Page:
Using Events to Control Actions
|SharePoint Designer Developer Reference|
Microsoft Office SharePoint Designer has two types of events: events that are raised from the application, and events that are raised from the page.
You can use the events for the application to control under what conditions a Web site is published; whether you want to save a page whenever the OnPageClose event is fired; and whether you want to set styles, fonts, or backgrounds whenever a new page is created.
In the Microsoft Internet Explorer DHTML object model, event handlers are created by using scripts for run time. However, in the Office SharePoint Designer object model, when you work with objects that correspond to elements in a page, you are programming with events that are compatible with Internet Explorer but that are used at design time. To program events for design time, you use the same method as you would use to raise application events. To illustrate, the following example catches the onclick event for a hyperlink in Office SharePoint Designer.
In the Visual Basic Editor, insert a class module and name it CatchOnClick. Add the following code to the class module.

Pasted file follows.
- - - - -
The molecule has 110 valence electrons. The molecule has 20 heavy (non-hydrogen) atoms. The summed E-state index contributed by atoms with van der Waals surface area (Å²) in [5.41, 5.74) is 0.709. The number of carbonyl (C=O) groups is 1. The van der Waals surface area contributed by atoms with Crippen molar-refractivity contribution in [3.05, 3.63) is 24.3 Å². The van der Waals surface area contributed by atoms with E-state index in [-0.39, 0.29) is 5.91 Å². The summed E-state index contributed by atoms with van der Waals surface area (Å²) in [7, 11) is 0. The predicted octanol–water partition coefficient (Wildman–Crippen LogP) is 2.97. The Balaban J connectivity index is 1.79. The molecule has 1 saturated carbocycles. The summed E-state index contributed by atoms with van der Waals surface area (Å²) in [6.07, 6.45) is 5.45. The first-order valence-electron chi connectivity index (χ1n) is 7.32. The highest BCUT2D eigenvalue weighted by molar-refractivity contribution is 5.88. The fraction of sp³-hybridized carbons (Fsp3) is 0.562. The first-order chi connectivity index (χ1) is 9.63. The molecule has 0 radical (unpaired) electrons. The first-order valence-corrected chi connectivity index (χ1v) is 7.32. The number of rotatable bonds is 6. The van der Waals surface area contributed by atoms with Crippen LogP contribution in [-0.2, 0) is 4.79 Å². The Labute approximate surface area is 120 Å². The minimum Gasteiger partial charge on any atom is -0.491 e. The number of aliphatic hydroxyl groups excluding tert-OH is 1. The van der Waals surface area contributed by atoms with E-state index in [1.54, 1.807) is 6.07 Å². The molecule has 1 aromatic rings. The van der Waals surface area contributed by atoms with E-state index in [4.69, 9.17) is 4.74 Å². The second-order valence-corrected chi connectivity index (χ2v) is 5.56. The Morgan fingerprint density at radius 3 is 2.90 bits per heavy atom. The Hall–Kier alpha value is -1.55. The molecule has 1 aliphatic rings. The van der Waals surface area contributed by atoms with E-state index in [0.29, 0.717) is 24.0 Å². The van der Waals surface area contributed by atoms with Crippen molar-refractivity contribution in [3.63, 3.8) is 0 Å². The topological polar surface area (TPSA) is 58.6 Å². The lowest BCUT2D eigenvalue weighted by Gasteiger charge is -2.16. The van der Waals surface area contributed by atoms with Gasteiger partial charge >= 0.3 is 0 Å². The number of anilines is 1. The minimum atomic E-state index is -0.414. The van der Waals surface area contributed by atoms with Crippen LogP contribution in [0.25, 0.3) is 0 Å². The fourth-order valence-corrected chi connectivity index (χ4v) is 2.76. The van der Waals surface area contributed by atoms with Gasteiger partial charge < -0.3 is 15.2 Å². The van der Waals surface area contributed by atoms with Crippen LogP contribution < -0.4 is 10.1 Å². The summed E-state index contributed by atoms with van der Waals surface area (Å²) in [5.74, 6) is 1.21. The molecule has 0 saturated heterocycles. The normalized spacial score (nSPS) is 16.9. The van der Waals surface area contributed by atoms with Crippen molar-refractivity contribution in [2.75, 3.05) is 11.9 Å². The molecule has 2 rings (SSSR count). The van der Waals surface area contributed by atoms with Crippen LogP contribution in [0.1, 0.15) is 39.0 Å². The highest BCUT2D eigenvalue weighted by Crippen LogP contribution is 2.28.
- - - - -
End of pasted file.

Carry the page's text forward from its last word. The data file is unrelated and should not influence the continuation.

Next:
Next add a standard module and add the following code.
|To run the example, perform the following steps:|
- Create a new page and add a hyperlink to it.
- Run the GetClick procedure to create a global instance of the CatchOnClick event handler class.
- Click the hyperlink.
A prompt is displayed stating that the onclick event fired. The prompt also queries the user to determine whether the program should pass the event up the event chain. If Yes is chosen, the onclick event is passed up to the document object to be handled.
To control the object to which the event is passed, you must set both the cancelBubble and returnValue properties. The cancelBubble event works to cancel the event from going any farther up the event chain. Set the cancelBubble property of the EventObject to True when you don't want the onclick event to be passed up to the next level of onclick events; otherwise, set the cancelBubble property to False. For example, if you have an image that has an onclick event placed on a document, which also has an onclick event, you set the cancelBubble property for the EventObject object to True for the image, assuming that you don't want the onclick event to be passed up to the document onclick event.
You use the returnValue property to control the default action taken by Office SharePoint Designer when an event fires. Using the previous example of an image placed on a document, if the returnValue property for the EventObject for the image is set to False in the onclick event, the shortcut menu is disabled (because the right-click shortcut menu is the default action for the onclick event).